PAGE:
USA Today published this concise history of serious games today which is worth a read if you’re trying to wrap your head around what makes games serious:

“The Serious Games Movement got a start in 2002 when the U.S. Army released the video game America’s Army as a free online download (www.americasarmy.com). That game “was the first successful and well-executed serious game that gained total public awareness” says Sawyer. More than 5 million people have become registered users. By exploring the video game, you experience what it is like to be in the Army.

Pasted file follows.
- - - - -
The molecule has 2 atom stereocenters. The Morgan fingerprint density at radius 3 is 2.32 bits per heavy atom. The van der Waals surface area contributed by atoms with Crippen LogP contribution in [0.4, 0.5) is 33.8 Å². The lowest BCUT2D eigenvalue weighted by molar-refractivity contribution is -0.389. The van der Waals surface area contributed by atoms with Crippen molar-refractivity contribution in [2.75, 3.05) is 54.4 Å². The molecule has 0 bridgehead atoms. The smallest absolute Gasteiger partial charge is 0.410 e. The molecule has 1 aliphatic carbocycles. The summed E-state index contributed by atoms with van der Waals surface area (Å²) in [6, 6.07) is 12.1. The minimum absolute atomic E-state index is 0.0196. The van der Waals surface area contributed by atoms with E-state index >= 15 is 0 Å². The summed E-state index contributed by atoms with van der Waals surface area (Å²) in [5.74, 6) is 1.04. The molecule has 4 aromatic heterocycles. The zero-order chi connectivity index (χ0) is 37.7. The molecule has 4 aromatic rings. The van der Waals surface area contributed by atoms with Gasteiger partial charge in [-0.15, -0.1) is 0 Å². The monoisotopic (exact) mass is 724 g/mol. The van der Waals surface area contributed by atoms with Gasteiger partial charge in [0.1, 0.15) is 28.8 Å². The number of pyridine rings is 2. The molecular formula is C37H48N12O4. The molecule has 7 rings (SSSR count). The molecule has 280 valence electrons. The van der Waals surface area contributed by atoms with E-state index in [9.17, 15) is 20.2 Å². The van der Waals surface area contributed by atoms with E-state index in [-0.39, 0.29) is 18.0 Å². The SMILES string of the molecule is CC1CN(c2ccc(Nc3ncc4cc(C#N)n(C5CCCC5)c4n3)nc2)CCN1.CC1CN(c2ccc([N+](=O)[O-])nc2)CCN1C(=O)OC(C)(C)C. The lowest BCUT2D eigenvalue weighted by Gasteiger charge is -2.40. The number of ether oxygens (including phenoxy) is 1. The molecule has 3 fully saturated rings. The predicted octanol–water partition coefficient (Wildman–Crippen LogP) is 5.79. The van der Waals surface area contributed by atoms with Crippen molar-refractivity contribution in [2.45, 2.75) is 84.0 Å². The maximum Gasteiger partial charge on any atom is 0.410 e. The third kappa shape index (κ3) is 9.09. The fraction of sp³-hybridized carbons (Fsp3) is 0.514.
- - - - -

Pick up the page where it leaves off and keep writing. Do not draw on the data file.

As academics began to recognize the potential scope of video game technology, conferences sprang up. In 2003, the Woodrow Wilson International Center for Scholars held a “Serious Games Day.” In 2004, the first Serious Games Summit was held at the Game Developers Conference. That same year, MIT Comparative Media Studies helped to sponsor the first Education Arcade: Games in Education Conference in Los Angeles two days before the E3, the video gaming industry’s yearly conference…

As the Serious Games Movement has gained creditability, funding is starting to become available. Foundations, governmental agencies, non-profits and venture capitalists have provided money for development of serious games. Even universities are supporting development of serious games by permitting students to produce these games for academic credit.” Story continues here…